After a year of mentoring, the 2018 African Women in Agricultural Research and Development (AWARD) Fellows and Mentors convened in Nairobi for a two-day meeting to reflect, asses and evaluate their progress in the AWARD Fellowship. The Progress Monitoring Meeting held on January 21-22, 2019 included discussions, presentations and a panel session that discussed the future of mentoring.’ It also marked the beginning of new mentoring relationships for the AWARD Fellows as they prepared to take on the role of mentors to emerging young women agricultural scientists (Fellow’s mentees) in the second phase of the Fellowship period.
The Fellows and the Mentors described their interaction as transformative, insightful and a significant growth opportunity. “It is astounding what opportunities the mentoring partnership brings. From building self-confidence that mirrors itself in one’s career, to the visibility it creates. I am specifically pleased with the networking opportunities I have obtained through the Fellowship”, states Professor Sekender Ali, a Mentor from Bangladesh. Professor Rabeharisoa Lilia Rahajaharitompo, a Mentor from Madagascar, mentioned that her mentoring experience reminded her that learning is a continuous journey. “From this meeting, it is evident that sharing knowledge and experience is crucial in fast-tracking the careers of women scientists. I had the opportunity to learn and gain new experiences, while at the same time build sustainable networks that are important in my professional life,” she says.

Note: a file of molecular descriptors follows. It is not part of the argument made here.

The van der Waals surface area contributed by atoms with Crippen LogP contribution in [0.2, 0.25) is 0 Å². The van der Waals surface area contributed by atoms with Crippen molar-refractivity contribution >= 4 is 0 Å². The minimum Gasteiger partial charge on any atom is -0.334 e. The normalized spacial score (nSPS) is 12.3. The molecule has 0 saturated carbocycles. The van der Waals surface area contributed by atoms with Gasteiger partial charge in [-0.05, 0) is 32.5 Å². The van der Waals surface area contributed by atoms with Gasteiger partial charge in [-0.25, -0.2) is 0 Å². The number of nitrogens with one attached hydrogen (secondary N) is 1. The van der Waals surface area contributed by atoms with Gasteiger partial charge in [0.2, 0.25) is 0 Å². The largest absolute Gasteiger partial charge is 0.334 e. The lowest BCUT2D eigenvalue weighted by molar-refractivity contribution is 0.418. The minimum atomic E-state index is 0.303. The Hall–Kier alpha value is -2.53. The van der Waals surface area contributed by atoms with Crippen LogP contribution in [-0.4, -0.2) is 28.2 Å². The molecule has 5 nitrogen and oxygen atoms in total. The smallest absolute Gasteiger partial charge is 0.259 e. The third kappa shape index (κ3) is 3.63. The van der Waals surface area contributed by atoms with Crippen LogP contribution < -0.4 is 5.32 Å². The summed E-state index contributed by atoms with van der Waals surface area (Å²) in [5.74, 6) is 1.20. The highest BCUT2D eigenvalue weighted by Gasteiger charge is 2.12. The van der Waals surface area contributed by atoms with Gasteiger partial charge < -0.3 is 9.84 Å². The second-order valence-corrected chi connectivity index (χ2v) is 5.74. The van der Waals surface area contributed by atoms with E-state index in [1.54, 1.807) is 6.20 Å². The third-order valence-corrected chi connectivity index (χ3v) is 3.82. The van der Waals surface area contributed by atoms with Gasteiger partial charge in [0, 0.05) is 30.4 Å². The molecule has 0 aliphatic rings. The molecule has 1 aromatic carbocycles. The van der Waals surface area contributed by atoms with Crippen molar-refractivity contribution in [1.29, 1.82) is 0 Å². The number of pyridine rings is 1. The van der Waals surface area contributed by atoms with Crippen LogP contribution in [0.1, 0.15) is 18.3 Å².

While showcasing their career progress, the Fellows revealed various advancements including publishing in peer-reviewed journals, taking up Ph.D. studies, job promotions, and increased networks. Speaking on behalf of the fellows, Dr. Eveline Marie Fulbert Compaoré from Burkina Faso, credited the AWARD training courses they had attended: “We learned how to communicate our research findings, write proposals and improve our interpersonal skills. The learnings have reflected on the number of journals and scientific papers we have published. We have even written proposals and won grants to finance our research!” She added. Notably, five of the 28 Fellows have won research grants in their first year of the Fellowship while a majority have written and contributed to scientific publications. Plugging the scientific publishing gender gap is a fundamental contribution of the AWARD Fellowship which among other things, builds the science writing skills of its women scientists by providing them with intensive training courses in scientific writing and publishing. Read a recently published special report highlighting the results and selected impact stories of the Fellowship.
Mary Ndomba, a Fellow from Tanzania, noted that the leadership and management skills she acquired from AWARD training courses, has enabled her to attend and present papers in regional and international conferences. “I am now able to articulate my [scientific] arguments in international conferences and handle new leadership responsibilities. I am grateful to AWARD for enabling this transformation”, she added.
Six Fellows from the francophone and anglophone countries who emerged top following the progress assessments were presented with awards to support their journey toward achieving their set goals.
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